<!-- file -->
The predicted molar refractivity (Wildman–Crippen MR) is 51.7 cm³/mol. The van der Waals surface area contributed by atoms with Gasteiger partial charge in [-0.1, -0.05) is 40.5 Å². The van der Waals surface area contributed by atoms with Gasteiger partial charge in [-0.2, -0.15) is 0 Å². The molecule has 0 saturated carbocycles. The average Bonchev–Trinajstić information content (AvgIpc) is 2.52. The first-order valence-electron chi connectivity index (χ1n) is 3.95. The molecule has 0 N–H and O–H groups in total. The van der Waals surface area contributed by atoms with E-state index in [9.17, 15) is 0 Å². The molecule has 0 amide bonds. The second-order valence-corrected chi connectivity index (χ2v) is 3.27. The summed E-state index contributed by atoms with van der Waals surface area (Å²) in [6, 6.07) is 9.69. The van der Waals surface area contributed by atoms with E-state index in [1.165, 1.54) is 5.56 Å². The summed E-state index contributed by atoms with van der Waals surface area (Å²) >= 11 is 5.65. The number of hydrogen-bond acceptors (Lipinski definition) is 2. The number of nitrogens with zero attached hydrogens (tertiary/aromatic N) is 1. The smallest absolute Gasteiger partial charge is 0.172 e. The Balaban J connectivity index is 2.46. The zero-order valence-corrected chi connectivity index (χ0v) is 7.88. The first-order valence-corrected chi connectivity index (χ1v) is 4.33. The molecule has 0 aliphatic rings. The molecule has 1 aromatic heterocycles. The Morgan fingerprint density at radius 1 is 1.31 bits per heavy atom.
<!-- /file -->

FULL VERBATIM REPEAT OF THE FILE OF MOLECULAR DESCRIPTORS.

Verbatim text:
The predicted molar refractivity (Wildman–Crippen MR) is 51.7 cm³/mol. The van der Waals surface area contributed by atoms with Gasteiger partial charge in [-0.1, -0.05) is 40.5 Å². The van der Waals surface area contributed by atoms with Gasteiger partial charge in [-0.2, -0.15) is 0 Å². The molecule has 0 saturated carbocycles. The average Bonchev–Trinajstić information content (AvgIpc) is 2.52. The first-order valence-electron chi connectivity index (χ1n) is 3.95. The molecule has 0 N–H and O–H groups in total. The van der Waals surface area contributed by atoms with E-state index in [9.17, 15) is 0 Å². The molecule has 0 amide bonds. The second-order valence-corrected chi connectivity index (χ2v) is 3.27. The summed E-state index contributed by atoms with van der Waals surface area (Å²) in [6, 6.07) is 9.69. The van der Waals surface area contributed by atoms with E-state index in [1.165, 1.54) is 5.56 Å². The summed E-state index contributed by atoms with van der Waals surface area (Å²) >= 11 is 5.65. The number of hydrogen-bond acceptors (Lipinski definition) is 2. The number of nitrogens with zero attached hydrogens (tertiary/aromatic N) is 1. The smallest absolute Gasteiger partial charge is 0.172 e. The Balaban J connectivity index is 2.46. The zero-order valence-corrected chi connectivity index (χ0v) is 7.88. The first-order valence-corrected chi connectivity index (χ1v) is 4.33. The molecule has 0 aliphatic rings. The molecule has 1 aromatic heterocycles. The Morgan fingerprint density at radius 1 is 1.31 bits per heavy atom.